In the worst recession since the Great Depression, should Obama's staff be saying the economy is sound?(PHOTO CREDIT: OFF/AFP/GETTY IMAGES)
FROM CNN's Jack Cafferty:
The White House needs to make up its mind. Sounding a lot like John McCain during the campaign, they said the economy is fundamentally sound over the weekend.
The president's economic adviser, Christina Romer, says the fundamentals are sound "in the sense that the American workers are sound, we have a good capital stock, we have good technology." She adds that this is despite of the "mess" we're temporarily in - including huge job losses and plunging GDP.
After weeks of seeing the economic glass as more than half empty, administration officials, including President Obama himself, are out painting a more positive picture these days. The president says he's confident in the economy - that if we focus on the quote "fundamentally sound aspects of our economy" like the many outstanding companies, workers, innovation, etc. - we will make it through this rough time.
Nonetheless, just a week ago OMB director Peter Orszag said that "fundamentally, the economy is weak." And despite the optimism coming from the White House and Wall Street, there don't seem to be many signs that an end is near for the current recession. Fed Chairman Ben Bernanke suggests the recovery won't start until next year.
Here’s my question to you: Is it a good idea for the Obama administration to say the economy is sound despite the worst recession since the Great Depression?
Interested to know which ones made it on air?
Doug from Toronto writes:
I believe that calling the state of the economy sound is the first sensible thing this administration has said. Psychology plays a huge part in how consumers and investors operate in bleak economic times. When you've heard nothing but negative spin from politicians and the mainstream media for months, a little optimism is refreshing to say the least.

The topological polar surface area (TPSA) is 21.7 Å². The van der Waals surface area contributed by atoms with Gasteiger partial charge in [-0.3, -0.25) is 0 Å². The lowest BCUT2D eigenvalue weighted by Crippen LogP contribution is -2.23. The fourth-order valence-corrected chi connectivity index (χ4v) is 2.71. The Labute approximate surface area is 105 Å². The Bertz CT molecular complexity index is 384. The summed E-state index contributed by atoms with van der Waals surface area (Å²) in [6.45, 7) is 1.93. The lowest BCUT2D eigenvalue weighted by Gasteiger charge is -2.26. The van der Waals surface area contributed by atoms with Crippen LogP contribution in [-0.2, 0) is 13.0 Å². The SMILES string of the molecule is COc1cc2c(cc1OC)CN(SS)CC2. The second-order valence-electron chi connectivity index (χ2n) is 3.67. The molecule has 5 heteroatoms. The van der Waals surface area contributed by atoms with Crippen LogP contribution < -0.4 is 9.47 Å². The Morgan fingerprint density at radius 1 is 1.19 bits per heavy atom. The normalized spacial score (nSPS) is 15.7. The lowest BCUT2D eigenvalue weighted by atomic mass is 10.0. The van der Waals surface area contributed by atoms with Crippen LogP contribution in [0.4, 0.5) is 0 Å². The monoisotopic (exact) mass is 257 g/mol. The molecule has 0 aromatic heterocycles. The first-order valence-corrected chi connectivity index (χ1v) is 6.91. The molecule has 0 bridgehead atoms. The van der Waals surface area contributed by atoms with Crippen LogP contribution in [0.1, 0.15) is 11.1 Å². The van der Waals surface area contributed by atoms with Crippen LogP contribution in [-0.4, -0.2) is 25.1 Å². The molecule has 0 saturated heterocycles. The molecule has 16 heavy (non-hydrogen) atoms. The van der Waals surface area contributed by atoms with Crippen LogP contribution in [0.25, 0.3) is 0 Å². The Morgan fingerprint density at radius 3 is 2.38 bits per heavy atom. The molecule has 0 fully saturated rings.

Jean from Fort Worth, Texas writes:
Jack, Let's get it right: President Obama said there are aspects of the economy that are fundamentally strong. He did not paint a broad brush as has been implied by most all of the media I have listened to.
Joy from Ohio writes:
Obama has to walk a high-wire: He has to stress that we have a while before a full recovery. Yet he needs to also give us hope. People will spend more if they feel confident, if they think the light at the end of the tunnel isn't too far off.
Ray from Nashville, Tennessee writes:
Obama has been telling us straight-up that the economy is bad. In the past week, we have seen a small spark of life and he is reacting to it. McCain was saying it when the economy was in a tailspin.
Anthony from New Jersey writes:
Business, Jack, is 90% confidence and 10% optimism. Apparently President Obama learned this lesson a little late after the market plummeted during his initial forays of a doomsday scenario. He's simply imputing the necessary positive forecasts to force financiers to reinvest in America. Unlike Bush, Obama has a learning curve.
Don from Michigan writes:
Oh man. When Mr. Obama was being conservative in his talks about our messed up economy, people said he was too downbeat. Now he is TOO upbeat? I know I watch a LOT of CNN (kudos to all of you) but I sure get sick of all the negative stuff. Come on, Jack, you can do better than this! I watch you every day, I know you can!